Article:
“They are piled atop one another high. And the ground will never dry.

It is soaked with the fat of all the people who burned and died.”

– From And the River Flowed as the Raft of Corpses, a book by Chad Diehl featuring Tsutomu Yamaguchi’s poetry

Mushroom cloud over Nagasaki

At around 8:15am on the morning of August 6, 1945, Tsutomu Yamaguchi was heading to his place of work when he looked up and noticed a B-29 bomber soaring over Hiroshima. A small object attached to two parachutes dropped out of the plane and the next thing Yamaguchi remembered was a flash of light like a magnesium flare hurtling towards the city.

The 13-kiloton uranium atomic bomb, known as Little Boy, destroyed much of Hiroshima. Just three kilometers from the epicenter of the blast, Yamaguchi was violently pushed back before instinctively taking cover in an irrigation ditch. A nautical engineer, he’d been sent to Hiroshima three months earlier by his boss at Mitsubishi Heavy Industries to work on an oil tanker. It was supposed to be his penultimate day in the city and he was desperate to get back to his family.

“He had to cross a river that was full of bloated corpses of men, women and children, some of whom were stuck together.”

Suffering from a ruptured eardrum and badly burned on the upper part of his body, the then 29-year-old spent an anxious night at an air raid-shelter with colleagues. Passing through scenes of anguish and torment, he then headed toward to the west of the city the following day to get to the station.

With the bridges down, he had to cross a river that was full of bloated corpses of men, women and children, some of whom were stuck together. These disturbing images would remain with Yamaguchi until his death, yet at the time his main concern was simply reaching the other side. Wading through the dead bodies, he eventually made it across.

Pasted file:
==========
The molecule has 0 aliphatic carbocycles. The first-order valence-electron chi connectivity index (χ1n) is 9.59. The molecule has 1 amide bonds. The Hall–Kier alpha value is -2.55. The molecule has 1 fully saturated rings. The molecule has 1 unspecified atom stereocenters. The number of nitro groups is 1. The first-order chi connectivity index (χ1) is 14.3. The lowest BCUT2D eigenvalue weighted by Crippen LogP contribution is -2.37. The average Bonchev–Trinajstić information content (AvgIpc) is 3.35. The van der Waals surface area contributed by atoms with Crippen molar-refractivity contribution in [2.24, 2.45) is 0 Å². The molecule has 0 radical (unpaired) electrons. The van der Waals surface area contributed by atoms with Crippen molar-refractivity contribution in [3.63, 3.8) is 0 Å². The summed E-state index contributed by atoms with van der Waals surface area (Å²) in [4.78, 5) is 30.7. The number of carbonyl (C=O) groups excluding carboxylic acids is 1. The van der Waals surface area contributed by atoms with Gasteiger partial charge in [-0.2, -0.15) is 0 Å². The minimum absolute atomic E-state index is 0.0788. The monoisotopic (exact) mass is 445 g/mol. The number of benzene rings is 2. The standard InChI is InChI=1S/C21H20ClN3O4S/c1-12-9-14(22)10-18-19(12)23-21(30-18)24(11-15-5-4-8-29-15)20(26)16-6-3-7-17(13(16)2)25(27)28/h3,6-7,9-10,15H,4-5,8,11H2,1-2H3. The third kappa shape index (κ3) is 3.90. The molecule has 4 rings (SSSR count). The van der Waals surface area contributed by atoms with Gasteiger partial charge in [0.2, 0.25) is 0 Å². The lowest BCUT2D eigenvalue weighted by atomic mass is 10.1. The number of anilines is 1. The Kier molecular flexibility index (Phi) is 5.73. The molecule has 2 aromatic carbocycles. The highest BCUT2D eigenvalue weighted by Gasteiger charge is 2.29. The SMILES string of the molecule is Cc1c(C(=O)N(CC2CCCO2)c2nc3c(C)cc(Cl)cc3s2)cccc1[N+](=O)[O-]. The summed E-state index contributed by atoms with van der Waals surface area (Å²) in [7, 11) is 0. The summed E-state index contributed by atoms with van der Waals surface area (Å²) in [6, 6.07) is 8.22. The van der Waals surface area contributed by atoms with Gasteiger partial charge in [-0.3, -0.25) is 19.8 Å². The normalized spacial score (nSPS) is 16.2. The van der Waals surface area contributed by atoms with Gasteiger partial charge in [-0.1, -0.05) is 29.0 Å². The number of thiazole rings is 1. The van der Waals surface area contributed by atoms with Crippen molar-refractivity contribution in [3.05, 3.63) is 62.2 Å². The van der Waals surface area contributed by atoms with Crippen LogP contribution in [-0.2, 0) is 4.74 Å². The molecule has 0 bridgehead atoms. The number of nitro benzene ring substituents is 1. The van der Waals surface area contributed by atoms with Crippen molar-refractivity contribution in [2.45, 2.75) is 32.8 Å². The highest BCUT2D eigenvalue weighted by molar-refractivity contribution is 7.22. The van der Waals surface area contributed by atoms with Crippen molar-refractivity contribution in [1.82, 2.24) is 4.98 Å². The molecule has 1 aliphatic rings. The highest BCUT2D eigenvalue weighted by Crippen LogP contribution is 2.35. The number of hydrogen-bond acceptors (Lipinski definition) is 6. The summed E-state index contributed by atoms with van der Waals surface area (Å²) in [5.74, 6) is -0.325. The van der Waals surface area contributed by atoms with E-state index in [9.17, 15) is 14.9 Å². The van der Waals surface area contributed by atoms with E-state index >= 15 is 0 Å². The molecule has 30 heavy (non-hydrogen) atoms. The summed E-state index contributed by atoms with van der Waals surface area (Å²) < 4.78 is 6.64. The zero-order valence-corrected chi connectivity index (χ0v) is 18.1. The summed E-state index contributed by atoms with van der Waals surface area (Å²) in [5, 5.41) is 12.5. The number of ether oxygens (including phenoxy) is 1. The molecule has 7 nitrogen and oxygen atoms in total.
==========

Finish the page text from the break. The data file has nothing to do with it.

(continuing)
Remarkably, the train was still running. Yamaguchi returned to his hometown of Nagasaki on August 8. He went to the hospital to get his burns treated and within 24 hours was back at work. While in the middle of explaining to a disbelieving boss what he’d witnessed in Hiroshima the engineer was thrown back again by yet another explosion.

Two Days of Infamy

Fat Man, the code name for the second of the two atomic bombs used in warfare, was reportedly due to be detonated over Kokura in Fukuoka, but because of cloud cover, the destination was changed to Nagasaki. The number of people killed outright from the blast was somewhere between 35,000 and 40,000 while tens of thousands died later from long-term health effects.

Yamaguchi, who was again around three kilometers from ground zero, survived along with his wife and five-month-old son. In 2009, less than a year before his death, the Nagasaki native became the only person to be officially recognized by the government of Japan as a double hibakusha (survivor of atomic bomb). As filmmaker Hidetaka Inazuka points out, though, there were many others, including Yamaguchi’s colleagues Akira Iwanaga and Kuniyoshi Sato.

“Mitsubishi had factories in Hiroshima and Nagasaki so numerous workers would have boarded the same train as Yamaguchi-san,” says Inazuka, who directed the 2011 documentary Twice Bombed: The Legacy of Tsutomu Yamaguchi (also on Netflix). “The majority of them would have perished in the second attack, however, while it’s difficult to confirm exact figures, we know there were over one hundred survivors.

“Most chose to never speak about their experiences publicly. In his later years, Yamaguchi-san was very open about what happened and became like a spokesperson for hibakusha. What he went through was remarkable and I felt it was very important to make a documentary about it.”

Hiroshima, 1945

Finding His Voice

For decades Yamaguchi’s story was unknown. In 1981 he listened to Pope John Paul II speaking in Hiroshima about war being the work of man and felt he wanted to get his own message across. Protecting his family, though, was more important. Hibakusha and their children faced extreme discrimination particularly when it came to work and marriage as people weren’t given a clear explanation as to the effects of radiation poisoning and many believed it to be contagious.